And so, the tale reached its inevitable conclusion. Failure in the World Cup has seen Luiz Felipe Scolari leave his post as coach of Brazil, having offered his resignation following Saturday's defeat to Holland.
The writing, whilst not exactly on the wall during the tournament, nevertheless saw an anxious author hovering close by, pen in hand, ready to scribble.
Brazil failed to convince throughout the competition, and, upon their first meeting with a supposed rival, came up short. Perhaps, in the long term, it will come to serve a purpose.
Perhaps this can serve as a wake-up call to the Brazilian Football Confederation, that change for the sake of change is never beneficial. The Selecao Brasileira is the country's biggest source of pride, but the return of Big Phil at the end of 2012 felt like a desperate bid for popularity from the CBF following the flight of former president Ricardo Teixeira.
Scolari is credited with a lot since returning to the Brazilian hot seat. He changed the team's shape and it gradually bred results.
He lifted the Confederations Cup in 2013 and appeared to have hit upon the perfect formula. During their run to that title Brazil scored 14 goals in five games, including a 4-2 win over Italy and 3-0 demolition of then-world champions Spain in the final.
The defence also looked strong. The side conceded just three goals, and, prior to the World Cup, that 4-2 win against Italy was the only occasion Brazil conceded more than once in a game for a year.
But for all the positive statistics, there was no Plan B. Beyond the 4-2-3-1 that Scolari favoured throughout his reign, there lacked even the slightest inclination to buck this trend in the event of a setback.
The Selecao set-up was as good as set in stone. And it was this rigid approach that was to be Felipao's ultimate downfall, an inflexible system that left his charges exposed against top-class opposition.
Germany, who lifted the World Cup at the Maracana on Sunday and destroyed Brazil in the semi-final, have been playing together for four years. Six of the players were part of the successful 2009 U-21 European Championship team, which thrashed England 4-0 in the final.
Scolari assembled a team in a little over 18 months and was expected to garner results against teams that have been forged over time.
In truth, Brazil were lucky to even top Group A in the first place. Had Neymar been sent off for an elbow on Luka Modric in the tournament's opener—and it is feasible that he could have been—it is entirely plausible the hosts would not have gone on to win the match and could have finished the group in second place.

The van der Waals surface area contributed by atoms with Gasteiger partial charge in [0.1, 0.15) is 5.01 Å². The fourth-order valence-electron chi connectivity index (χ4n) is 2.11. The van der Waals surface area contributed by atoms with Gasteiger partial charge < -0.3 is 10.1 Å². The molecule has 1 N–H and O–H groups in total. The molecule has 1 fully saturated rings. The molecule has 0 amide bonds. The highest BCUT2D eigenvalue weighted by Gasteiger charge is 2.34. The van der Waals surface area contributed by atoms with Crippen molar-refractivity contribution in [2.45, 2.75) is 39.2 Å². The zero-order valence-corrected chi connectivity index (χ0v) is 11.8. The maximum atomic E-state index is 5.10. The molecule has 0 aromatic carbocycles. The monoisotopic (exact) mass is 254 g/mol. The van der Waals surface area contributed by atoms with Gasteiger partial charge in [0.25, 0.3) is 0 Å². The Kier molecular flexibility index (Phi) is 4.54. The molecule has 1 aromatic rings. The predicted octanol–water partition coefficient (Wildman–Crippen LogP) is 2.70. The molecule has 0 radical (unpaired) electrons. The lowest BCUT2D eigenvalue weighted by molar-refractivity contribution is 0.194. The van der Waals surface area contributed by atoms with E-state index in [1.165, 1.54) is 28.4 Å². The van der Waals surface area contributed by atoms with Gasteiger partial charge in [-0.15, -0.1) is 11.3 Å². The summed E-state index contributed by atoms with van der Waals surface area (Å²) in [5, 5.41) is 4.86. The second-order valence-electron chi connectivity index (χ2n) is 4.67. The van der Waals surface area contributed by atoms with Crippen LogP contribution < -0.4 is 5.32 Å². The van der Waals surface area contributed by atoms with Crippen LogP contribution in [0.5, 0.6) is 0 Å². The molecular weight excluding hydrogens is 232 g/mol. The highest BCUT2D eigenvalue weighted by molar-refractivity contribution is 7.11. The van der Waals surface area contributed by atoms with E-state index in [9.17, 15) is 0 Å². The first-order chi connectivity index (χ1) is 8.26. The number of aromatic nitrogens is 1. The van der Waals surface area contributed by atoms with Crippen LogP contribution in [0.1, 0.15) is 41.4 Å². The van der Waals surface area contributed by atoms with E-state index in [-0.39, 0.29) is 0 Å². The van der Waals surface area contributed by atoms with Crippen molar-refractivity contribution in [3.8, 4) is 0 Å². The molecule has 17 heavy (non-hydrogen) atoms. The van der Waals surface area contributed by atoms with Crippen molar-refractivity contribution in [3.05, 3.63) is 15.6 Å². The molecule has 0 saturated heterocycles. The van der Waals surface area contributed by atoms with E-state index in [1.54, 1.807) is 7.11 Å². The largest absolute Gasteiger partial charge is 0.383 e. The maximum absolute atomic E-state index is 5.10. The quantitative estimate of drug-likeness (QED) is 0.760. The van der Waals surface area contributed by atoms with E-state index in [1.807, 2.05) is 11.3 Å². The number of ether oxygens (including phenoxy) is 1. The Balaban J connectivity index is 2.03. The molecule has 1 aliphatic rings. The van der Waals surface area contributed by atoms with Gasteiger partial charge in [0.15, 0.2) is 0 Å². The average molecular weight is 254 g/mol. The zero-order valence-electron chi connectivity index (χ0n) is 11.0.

That would have meant a meeting with Holland in the second round rather than the third-placed play-off, and their moment for sober wonderment could have arrived far sooner.
Brazil stuttered through to the semi-finals and came up against a midfield currently acknowledged as the strongest in the international game. If ever there was a moment to alter a faltering game plan, this was it.
Yet Scolari stuck with his favoured two-man midfield. The result was that Luiz Gustavo and Fernandinho found themselves completely overrun in the middle, the tie snatched away from Brazil in a flurry of goal-mad minutes, the dreams of tens of millions extinguished.
Television programmes and radio broadcasts are now filled with debate over who is the right man to take over from Felipao. Martin Fernandez, in his blog for Globo Esporte, has suggested the CBF are now willing to take a look at foreign options, an unprecedented step (link in Portuguese).
In actual fact, the right man had been in charge since the end of the 2010 World Cup. Mano Menezes had his stint cut harshly short by CBF president Jose Maria Marin a little over halfway through his brief run.
Menezes had time to experiment, but was dismissed at the very moment his side was beginning to define its identity. Marin looked to an old favourite to steady the Selecao ship over uncertain waters, but Scolari's tactical limitations were exposed in the most horrific circumstances imaginable.
To wipe the memory from this World Cup will take decades. To get it right on the pitch, patience and belief will be key for a fresh dawn of Brazilian football.